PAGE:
The Power of Preemption

Posted: September 29, 2011 in Armed Combatives, UnArmed Combatives
Tags: , ,

Whether it is the US Militaries use of stealth fighters, or a sucker punch; all warriors understand that preemption, or throwing the first punch, is critical to winning a violent encounter.

The problem we have in “polite” society is the Hollywood notion of “fair play”. Also, we have the very real problem of proving the legal issues surrounding self-defense.

Too often we attend courses, such as martial arts or firearms, that work everything from the “block-counter” or “from the holster”. This may seem strange on a blog that specifically addresses the issues of the ambush. But, the best way to survive an ambush, is to avoid or detect it ahead of time.

Some schools solve this issue by focusing on “situational awareness”. I agree that situational awareness is the first step in avoiding, or detecting, an ambush. But, very few address the issue of what to do next. Usually, you are taught to observe the threat and then react.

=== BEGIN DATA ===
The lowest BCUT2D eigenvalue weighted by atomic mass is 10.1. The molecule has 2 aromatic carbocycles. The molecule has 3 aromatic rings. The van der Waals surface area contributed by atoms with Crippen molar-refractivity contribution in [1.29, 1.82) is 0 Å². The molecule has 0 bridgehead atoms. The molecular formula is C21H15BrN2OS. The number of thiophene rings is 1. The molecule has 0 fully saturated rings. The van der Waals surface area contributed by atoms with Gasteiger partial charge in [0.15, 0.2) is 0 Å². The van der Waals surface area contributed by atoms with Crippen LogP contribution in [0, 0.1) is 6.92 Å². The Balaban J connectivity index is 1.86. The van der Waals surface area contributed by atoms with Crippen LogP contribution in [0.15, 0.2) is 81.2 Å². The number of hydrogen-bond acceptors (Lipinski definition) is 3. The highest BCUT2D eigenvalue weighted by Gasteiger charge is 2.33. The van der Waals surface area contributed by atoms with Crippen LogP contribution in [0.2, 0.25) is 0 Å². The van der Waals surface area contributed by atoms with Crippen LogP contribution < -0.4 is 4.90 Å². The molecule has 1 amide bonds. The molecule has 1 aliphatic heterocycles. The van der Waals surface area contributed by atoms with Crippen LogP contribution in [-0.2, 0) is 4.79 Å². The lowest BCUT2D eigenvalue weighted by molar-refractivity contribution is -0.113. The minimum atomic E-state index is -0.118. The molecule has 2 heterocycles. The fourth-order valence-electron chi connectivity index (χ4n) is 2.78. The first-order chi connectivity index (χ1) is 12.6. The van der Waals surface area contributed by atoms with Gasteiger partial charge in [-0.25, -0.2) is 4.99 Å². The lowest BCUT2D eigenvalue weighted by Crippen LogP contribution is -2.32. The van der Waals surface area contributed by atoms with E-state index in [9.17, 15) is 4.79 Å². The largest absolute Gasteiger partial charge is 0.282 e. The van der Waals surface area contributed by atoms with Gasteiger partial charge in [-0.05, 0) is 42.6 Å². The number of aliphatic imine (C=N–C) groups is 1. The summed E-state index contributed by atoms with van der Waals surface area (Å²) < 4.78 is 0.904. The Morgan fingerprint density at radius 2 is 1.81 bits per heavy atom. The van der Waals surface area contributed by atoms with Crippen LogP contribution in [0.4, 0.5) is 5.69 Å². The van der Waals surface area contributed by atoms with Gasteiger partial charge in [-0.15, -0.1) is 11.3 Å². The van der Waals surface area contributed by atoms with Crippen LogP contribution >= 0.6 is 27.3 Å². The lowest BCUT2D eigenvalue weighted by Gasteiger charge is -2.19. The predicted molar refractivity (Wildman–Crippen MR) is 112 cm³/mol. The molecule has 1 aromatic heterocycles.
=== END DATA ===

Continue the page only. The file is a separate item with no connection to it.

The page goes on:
Unfortunately, anyone who has studied human conflict, and specifically Col. Boyd’s OODA loop, knows that action is faster than reaction, and you do not want to be “behind the curve”.

So, how do we deal with a threat without having to wait until they make the first move?

Preemption. Strike First, Strike Hard.

Great, now I just hit, or shot, someone that everyone, and every video camera, will say that I hit him first. Do I just go to jail solaced by the knowledge that I was, “judged by 12 versus carried by 6”?


I was taught by my Training Officers that what I did was only less important than what I wrote. My report set the stage and explained my actions, regardless of what video or eyewitnesses thought they saw. My ability to articulate made the difference between going home, or going to jail.

We do not spend enough time writing about what just happened. It is one of the reasons I began this blog. I need to practice expressing my thoughts in writing.

The next time you see someone, in person or on video, that you would consider a threat, try writing a note to yourself, explaining why. Then ask a partner to read it and see if it makes sense to them. Once you master the skill of articulation, preemption becomes a real tool in your arsenal.

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